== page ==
We want children to understand that ice sheets are dynamic environments, and that processes like iceberg calving and melting near the margins are always taking place. We want them to understand that if the accumulation of ice in the interior matches losses at the margin then an ice sheet will hold its shape, and that a change in either of these processes (and perhaps others, such as bed slipperiness) results in a change of shape.  We need to show ice contacting submarine beds where it is thick enough, and floating on water where it is not. We’ll be delighted if older children can see that flow speeds up toward the margin and that mass is conserved –  that downstream acceleration results in both horizontal stretching and vertical thinning. And, because it is an idea that has been so important in recent thinking, we want to include marine ice sheet instability.

There are a few things that we were confident could be left for university or later. Glen’s flow law, the Stokes equation, numerical solution of non-linear boundary value problems – these are all things that are important to glaciologists, but they would slow down the calculations, and omitting them does not preclude the broad understanding outlined above. They would also have made for a longer and more expensive period of  development  –  they are not the kind of calculations that game development tools are designed to support, or indeed, that game developers are necessarily familiar with.

In the end, we constructed a much simplified ice sheet model that relied only on the simplest kind of calculations. The ice sheet is built up from a queue of rectangular ice blocks, which move from left to right on the screen. We’ll turn to the velocity calculation below, but for now we need only remember that it is always positive and increases from left to right smoothly. At every time-step the left and right edges of each ice block  are moved according to the velocity field, which results in each block stretching (as the right edge is moving faster than the left).  The height of the ice block is reduced to keep its area constant, and then reduced further if there is any ice-shelf melting to account for. After that, any ice blocks right of the screen edge are removed, and, if there is space at the left hand side of the screen, a new ice block, whose height is determined by the accumulation, is added. In other words, we implemented a simple Lagrangian scheme for mass transport.

The velocity field is re-computed at every time-step from the ice sheet shape to follow a simple curve, starting from a chosen speed at the left edge of the screen and accelerating to reach a value computed from something like the famous Schoof 2007 expression – depending on thickness, buttressing, and rheology – at the grounding line. The strain-rate also varies from left to right, from zero at the left edge, to values derived from the calving front boundary condition beyond the grounding line. Obviously, this is a very crude approximation, but it contains the ideas we want to get across: acceleration toward the margin, the importance of buttressing, and even marine ice sheet instability.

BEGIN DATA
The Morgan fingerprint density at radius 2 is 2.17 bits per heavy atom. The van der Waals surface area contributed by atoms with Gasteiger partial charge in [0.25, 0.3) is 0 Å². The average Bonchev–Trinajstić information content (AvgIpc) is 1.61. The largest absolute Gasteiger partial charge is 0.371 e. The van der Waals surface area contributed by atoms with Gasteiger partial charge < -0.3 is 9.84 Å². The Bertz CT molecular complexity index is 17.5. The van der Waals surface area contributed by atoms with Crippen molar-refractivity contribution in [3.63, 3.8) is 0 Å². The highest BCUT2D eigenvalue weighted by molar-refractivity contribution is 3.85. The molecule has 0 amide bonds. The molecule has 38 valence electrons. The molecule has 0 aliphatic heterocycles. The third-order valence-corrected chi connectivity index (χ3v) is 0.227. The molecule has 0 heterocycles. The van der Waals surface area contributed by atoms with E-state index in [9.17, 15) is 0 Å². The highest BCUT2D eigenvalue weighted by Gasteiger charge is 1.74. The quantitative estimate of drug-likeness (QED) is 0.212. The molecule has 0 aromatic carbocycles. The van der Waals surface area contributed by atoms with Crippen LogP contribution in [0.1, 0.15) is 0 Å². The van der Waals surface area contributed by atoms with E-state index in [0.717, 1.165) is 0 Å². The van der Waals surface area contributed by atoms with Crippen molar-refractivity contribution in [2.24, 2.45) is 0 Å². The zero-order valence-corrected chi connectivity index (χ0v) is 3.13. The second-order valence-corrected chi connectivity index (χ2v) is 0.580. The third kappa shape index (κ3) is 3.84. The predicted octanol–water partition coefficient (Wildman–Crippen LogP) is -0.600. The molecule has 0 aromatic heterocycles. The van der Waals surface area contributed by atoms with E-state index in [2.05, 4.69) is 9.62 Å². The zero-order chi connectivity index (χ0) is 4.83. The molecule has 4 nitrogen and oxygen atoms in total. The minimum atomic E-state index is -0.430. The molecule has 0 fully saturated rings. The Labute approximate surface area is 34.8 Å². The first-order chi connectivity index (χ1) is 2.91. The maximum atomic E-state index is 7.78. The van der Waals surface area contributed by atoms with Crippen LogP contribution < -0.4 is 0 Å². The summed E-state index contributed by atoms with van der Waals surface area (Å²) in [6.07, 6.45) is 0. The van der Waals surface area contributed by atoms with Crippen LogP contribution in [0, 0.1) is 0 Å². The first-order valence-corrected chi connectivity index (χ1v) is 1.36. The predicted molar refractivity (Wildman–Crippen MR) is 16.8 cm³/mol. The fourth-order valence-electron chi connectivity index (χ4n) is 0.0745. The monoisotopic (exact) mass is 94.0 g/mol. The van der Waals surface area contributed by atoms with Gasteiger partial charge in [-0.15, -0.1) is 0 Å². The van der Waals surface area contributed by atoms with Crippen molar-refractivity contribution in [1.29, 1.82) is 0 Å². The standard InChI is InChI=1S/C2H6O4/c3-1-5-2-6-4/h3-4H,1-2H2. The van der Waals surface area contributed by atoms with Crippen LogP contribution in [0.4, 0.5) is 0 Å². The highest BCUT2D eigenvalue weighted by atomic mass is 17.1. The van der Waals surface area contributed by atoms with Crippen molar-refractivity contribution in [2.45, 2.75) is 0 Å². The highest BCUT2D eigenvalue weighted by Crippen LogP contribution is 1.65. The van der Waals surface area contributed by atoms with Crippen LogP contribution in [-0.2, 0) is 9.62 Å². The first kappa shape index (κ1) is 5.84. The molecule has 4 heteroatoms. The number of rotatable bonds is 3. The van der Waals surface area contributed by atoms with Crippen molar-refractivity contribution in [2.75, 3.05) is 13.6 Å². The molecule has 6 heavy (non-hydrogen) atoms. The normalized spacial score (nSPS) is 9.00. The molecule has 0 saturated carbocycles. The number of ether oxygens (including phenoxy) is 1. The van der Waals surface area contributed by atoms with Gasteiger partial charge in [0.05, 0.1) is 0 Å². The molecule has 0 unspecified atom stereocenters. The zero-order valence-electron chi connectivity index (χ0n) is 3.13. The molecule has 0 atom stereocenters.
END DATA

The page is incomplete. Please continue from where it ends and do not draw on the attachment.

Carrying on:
At which point, it’s over to the real game developers to make something that children actually enjoy.

Try out our alpha test version!

We are pleased to announce that we have an “Alpha” test version of the game available here for testing and feedback.  Note that “Alpha” is the test version that comes before “Beta”, the test version which comes before the final launch, so it is not a finished product!  Please bear this in mind, and check out http://blogs.exeter.ac.uk/iceflowsgame/2016/04/28/alpha-version-coming-soon/ for screen shots of the game screens.

Some elements of the graphics also needs polishing, so please bear with us while we are still working on these aspects.

The demo is set up for the Institute Ice Stream, but the game will have different unlockable levels for different ice streams.  At the moment, we are only working on Weddell Sea ice streams as the game development is being funded by a NERC grant led by Hugh Corr at BAS, looking at the ice streams draining into the Filchner Ice Shelf.

Try out the game at:

http://www.inhousevisuals.com/IceFlowsAlpha/

(best using Firefox, and not yet supported on mobile platforms. The test version is being temporarily hosted by the developers whilst we put together the website)

What you need to know before you play:

The left hand slider is the input rate (snowfall) control and the right hand slider is the ocean temperature control.  These may be a cloud which changes size, and a thermometer in the final version.

There will be fish in the ocean beneath the ice shelf which will be the “collectibles”, we haven’t put them into this version as we are still perfecting this part of the game…

What else will there be in the full game?

– Training levels and an intro tutorial which explains how the ice sheet works

– “Tutorial mode” with the game play elements stripped out, which can be used for explaining ice sheet behaviour

– A quiz about ice sheets to gain extra points

– A penguin store where you can spend your points upgrading your penguin!

– A website explaining the science behind the game, comparing “Science vs Fiction” in the game

Leave a comment or email me to provide any feedback!